Monday, August 24, 2020

New Documentaries: Gordon Lightfoot, The Band, and Flannery O’Connor

Gordon Lightfoot in Gordon Lightfoot: If You Could Read My Mind (2019)

The Canadian singer-songwriter Gordon Lightfoot attained fame in the mid-1960s and in his prime – that is, until 1973 or 1974 – he turned out an album every year. He had a sweet, silver-laced voice and he wrote evocative ballads with understated poetic lyrics (like “The Last Time I Saw Her Face” and “Affair on 8th Avenue”) and big-boned, bardic folk anthems that dramatized small and large historical topics, the most famous – and best – of which was “Canadian Railroad Trilogy.” When I was in high school in Montreal in the early days of his celebrity and the late days of the folk movement, you couldn’t attend a party without someone showing up with a guitar, and you were dead certain to hear the trilogy or “Early Morning Rain,” or both. (The other guaranteed solo was “Suzanne” by that other Canadian musical legend, Leonard Cohen.) Before his writing lost its freshness and his voice wore down to a craggy thinness, I bought everything Lightfoot recorded, and I saw him in concert four times, once at Carnegie Hall.

Martha Kehoe and Joan Tosoni’s documentary Gordon Lightfoot: If You Could Read My Mind (named for the title song on one of the most popular – though, I would insist, nowhere near the best – of his albums) is rather fascinating, because it’s so revealing, and outside of his concert career he’s always been reticent as a public figure. He’s famously curmudgeonly, though his displays of genuinely bad temper were linked to his drinking before he gave it up, years ago, at the urging of his sister. Like most sober alcoholics he’s open about his imbibing, but also, more surprisingly, about his treatment of wives and girlfriends. (He has six children from four different relationships; we meet his parents, but not one of his sons and daughters makes an appearance in the movie.) At the beginning of the documentary, he and his current wife, Kim Hasse, watch a clip of him singing one of the songs from his first (self-titled) album, “For Loving Me,” in which the singer protests that the woman whose life he’s made miserable (“Everything you had is gone / As you can see”) got what she bargained for. Lightfoot is  so disgusted that he wrote it when he had a wife and kids that he makes Kim turn it off. Later in the film he admits that he feels sorry for the unhappiness he inflicted upon the women who were close to him. We all assume that the love songs written by our favorite recording artists are autobiographical, even when the whole world doesn’t know whom they’re about - that Joni Mitchell wrote “For the Roses” about Steve Stills or that all the slow songs on Taylor Swift’s “Red” were inspired by her break-up with Jake Gyllenhaal. But likely that impression is more often a fantasy, a way of feeling close to songwriters whose songs of lost love touch our hearts. From the evidence of Gordon Lightfoot: If You Could Read My Mind Lightfoot really does seem to have written a large number of his songs about the women he slept with. We learn in the documentary, for example, that “The Circle Is Small,” a bitter condemnation of an unfaithful girlfriend, was a reflection on a community of friends who all lived in the same apartment building in Toronto and hopped in and out of each other’s beds. And his angry reaction to “For Loving Me” indicates that there was really no distance between the singer and the man who wrote the song.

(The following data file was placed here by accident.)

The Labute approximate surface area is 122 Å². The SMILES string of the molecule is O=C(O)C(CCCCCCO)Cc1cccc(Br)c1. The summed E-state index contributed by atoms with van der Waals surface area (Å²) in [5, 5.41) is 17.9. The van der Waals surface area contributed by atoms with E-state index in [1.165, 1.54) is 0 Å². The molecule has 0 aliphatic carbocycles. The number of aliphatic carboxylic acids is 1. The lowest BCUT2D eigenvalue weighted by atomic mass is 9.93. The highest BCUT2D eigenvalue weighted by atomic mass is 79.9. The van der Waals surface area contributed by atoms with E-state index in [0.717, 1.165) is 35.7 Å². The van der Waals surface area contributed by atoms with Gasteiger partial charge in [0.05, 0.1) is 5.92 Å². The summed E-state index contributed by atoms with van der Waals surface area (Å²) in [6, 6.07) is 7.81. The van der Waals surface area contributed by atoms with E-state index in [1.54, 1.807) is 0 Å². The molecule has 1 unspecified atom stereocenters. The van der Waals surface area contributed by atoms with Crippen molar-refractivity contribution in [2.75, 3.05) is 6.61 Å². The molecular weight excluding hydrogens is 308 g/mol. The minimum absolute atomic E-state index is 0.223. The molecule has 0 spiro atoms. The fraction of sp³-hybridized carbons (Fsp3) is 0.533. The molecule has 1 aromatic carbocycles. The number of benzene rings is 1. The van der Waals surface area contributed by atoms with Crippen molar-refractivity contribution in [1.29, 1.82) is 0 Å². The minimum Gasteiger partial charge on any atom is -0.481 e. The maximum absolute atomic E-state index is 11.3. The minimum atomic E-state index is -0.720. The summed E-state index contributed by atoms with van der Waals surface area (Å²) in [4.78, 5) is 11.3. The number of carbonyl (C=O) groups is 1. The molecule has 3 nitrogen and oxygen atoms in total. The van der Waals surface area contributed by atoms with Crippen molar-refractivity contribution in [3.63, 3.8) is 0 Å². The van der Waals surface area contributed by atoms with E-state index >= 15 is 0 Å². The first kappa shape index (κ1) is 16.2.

That opening sequence put me off initially; I was afraid it was a knee-jerk #MeToo impulse. But Lightfoot seems genuinely uninterested in projecting an image, and genuinely unpretentious. My respect for him grew as the movie went on. When I attended his shows I found him distant and a little chilly between songs, which was in striking contrast to the warmth of his singing. The documentary brings out a sly sense of humor and an instinctive rejection of inauthenticity.

Robbie Robertson, Rick Danko, Levon Helm, Garth Hudson, and Richard Manuel in Once Were Brothers: Robbie Robertson and The Band (2019).

The highest high point of The Band’s sixteen uninterrupted years of touring and recording together was its finale, the concert at Winterland in San Francisco on Thanksgiving 1976 that Martin Scorsese filmed, triumphantly, as The Last Waltz, and released two years later. The five members of the group – Robbie Robertson, who never sang lead vocals but wrote most of the songs; keyboard genius Garth Hudson; Richard Manuel, who sounded like a heartbroken nightingale; Rick Danko, who looked like a young De Niro and had so much energy that he swung from side to side when he played; and the handsome southern gentleman Levon Helm, the only non-Canadian in the quintet, who brought to drumming an unprecedented lyrical gift – were all playing and singing at the peak of their powers, even though in truth three of them (Helm, Manuel and Danko) were addicted to heroin and the band had been falling apart for some time. I was twenty-seven when The Last Waltz came out; The Band was (and still is) my all-time favorite group, and the movie, which remains the finest rockumentary ever made, was a signal moment of my youth. When it was remastered and re-released to mark its twenty-fifth anniversary I could hardly wait to see it again on the big screen, but then I found I had to fight to get through it. Manuel had killed himself almost a decade and a half earlier. Danko had died the previous year of congestive heart failure, and at the end of his life, when his body fell apart from drug and alcohol abuse, he looked saggy and bloated. The movie now reduced me to helpless tears.